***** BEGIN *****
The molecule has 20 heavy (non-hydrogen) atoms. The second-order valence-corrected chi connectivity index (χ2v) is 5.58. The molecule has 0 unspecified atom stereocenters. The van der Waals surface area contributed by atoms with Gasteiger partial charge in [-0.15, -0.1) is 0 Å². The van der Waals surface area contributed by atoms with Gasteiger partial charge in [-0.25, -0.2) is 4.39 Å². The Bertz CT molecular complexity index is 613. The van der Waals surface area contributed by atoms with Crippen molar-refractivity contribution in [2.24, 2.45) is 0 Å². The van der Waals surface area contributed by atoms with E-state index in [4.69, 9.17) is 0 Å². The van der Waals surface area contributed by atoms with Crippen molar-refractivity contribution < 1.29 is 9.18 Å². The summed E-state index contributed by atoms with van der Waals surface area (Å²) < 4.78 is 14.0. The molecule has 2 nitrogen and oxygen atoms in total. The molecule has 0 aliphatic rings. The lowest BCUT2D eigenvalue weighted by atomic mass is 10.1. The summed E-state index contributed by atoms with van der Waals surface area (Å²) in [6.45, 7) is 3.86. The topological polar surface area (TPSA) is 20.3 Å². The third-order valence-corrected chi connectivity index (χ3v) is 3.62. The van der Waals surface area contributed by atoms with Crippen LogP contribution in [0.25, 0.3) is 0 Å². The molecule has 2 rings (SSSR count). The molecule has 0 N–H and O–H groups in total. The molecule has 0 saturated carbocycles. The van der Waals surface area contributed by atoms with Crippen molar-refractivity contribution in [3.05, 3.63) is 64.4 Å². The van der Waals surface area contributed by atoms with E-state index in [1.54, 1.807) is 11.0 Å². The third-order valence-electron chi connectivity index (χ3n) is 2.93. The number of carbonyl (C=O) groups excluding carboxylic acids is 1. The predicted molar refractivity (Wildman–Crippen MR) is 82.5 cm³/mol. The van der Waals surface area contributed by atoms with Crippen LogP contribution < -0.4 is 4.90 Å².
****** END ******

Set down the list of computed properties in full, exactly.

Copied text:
The molecule has 20 heavy (non-hydrogen) atoms. The second-order valence-corrected chi connectivity index (χ2v) is 5.58. The molecule has 0 unspecified atom stereocenters. The van der Waals surface area contributed by atoms with Gasteiger partial charge in [-0.15, -0.1) is 0 Å². The van der Waals surface area contributed by atoms with Gasteiger partial charge in [-0.25, -0.2) is 4.39 Å². The Bertz CT molecular complexity index is 613. The van der Waals surface area contributed by atoms with Crippen molar-refractivity contribution in [2.24, 2.45) is 0 Å². The van der Waals surface area contributed by atoms with E-state index in [4.69, 9.17) is 0 Å². The van der Waals surface area contributed by atoms with Crippen molar-refractivity contribution < 1.29 is 9.18 Å². The summed E-state index contributed by atoms with van der Waals surface area (Å²) < 4.78 is 14.0. The molecule has 2 nitrogen and oxygen atoms in total. The molecule has 0 aliphatic rings. The lowest BCUT2D eigenvalue weighted by atomic mass is 10.1. The summed E-state index contributed by atoms with van der Waals surface area (Å²) in [6.45, 7) is 3.86. The topological polar surface area (TPSA) is 20.3 Å². The third-order valence-corrected chi connectivity index (χ3v) is 3.62. The van der Waals surface area contributed by atoms with Crippen LogP contribution in [0.25, 0.3) is 0 Å². The molecule has 2 rings (SSSR count). The molecule has 0 N–H and O–H groups in total. The molecule has 0 saturated carbocycles. The van der Waals surface area contributed by atoms with Crippen molar-refractivity contribution in [3.05, 3.63) is 64.4 Å². The van der Waals surface area contributed by atoms with E-state index in [1.54, 1.807) is 11.0 Å². The third-order valence-electron chi connectivity index (χ3n) is 2.93. The number of carbonyl (C=O) groups excluding carboxylic acids is 1. The predicted molar refractivity (Wildman–Crippen MR) is 82.5 cm³/mol. The van der Waals surface area contributed by atoms with Crippen LogP contribution < -0.4 is 4.90 Å².